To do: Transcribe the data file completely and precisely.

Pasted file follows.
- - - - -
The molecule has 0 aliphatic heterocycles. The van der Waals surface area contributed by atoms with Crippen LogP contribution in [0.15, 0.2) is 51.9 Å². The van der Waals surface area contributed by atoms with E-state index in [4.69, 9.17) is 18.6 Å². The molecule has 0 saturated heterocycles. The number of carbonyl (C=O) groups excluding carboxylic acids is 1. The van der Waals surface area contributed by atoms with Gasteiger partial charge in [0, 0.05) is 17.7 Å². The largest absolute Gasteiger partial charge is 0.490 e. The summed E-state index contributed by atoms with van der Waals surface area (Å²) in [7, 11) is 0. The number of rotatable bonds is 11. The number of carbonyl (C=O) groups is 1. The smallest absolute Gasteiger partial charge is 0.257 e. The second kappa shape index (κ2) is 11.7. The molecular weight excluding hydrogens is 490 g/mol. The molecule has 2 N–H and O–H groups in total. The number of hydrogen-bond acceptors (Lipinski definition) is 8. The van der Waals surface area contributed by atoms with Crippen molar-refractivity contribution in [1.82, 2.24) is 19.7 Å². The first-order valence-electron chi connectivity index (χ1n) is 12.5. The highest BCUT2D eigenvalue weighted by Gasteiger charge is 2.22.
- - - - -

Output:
The molecule has 0 aliphatic heterocycles. The van der Waals surface area contributed by atoms with Crippen LogP contribution in [0.15, 0.2) is 51.9 Å². The van der Waals surface area contributed by atoms with E-state index in [4.69, 9.17) is 18.6 Å². The molecule has 0 saturated heterocycles. The number of carbonyl (C=O) groups excluding carboxylic acids is 1. The van der Waals surface area contributed by atoms with Gasteiger partial charge in [0, 0.05) is 17.7 Å². The largest absolute Gasteiger partial charge is 0.490 e. The summed E-state index contributed by atoms with van der Waals surface area (Å²) in [7, 11) is 0. The number of rotatable bonds is 11. The number of carbonyl (C=O) groups is 1. The smallest absolute Gasteiger partial charge is 0.257 e. The second kappa shape index (κ2) is 11.7. The molecular weight excluding hydrogens is 490 g/mol. The molecule has 2 N–H and O–H groups in total. The number of hydrogen-bond acceptors (Lipinski definition) is 8. The van der Waals surface area contributed by atoms with Crippen molar-refractivity contribution in [1.82, 2.24) is 19.7 Å². The first-order valence-electron chi connectivity index (χ1n) is 12.5. The highest BCUT2D eigenvalue weighted by Gasteiger charge is 2.22.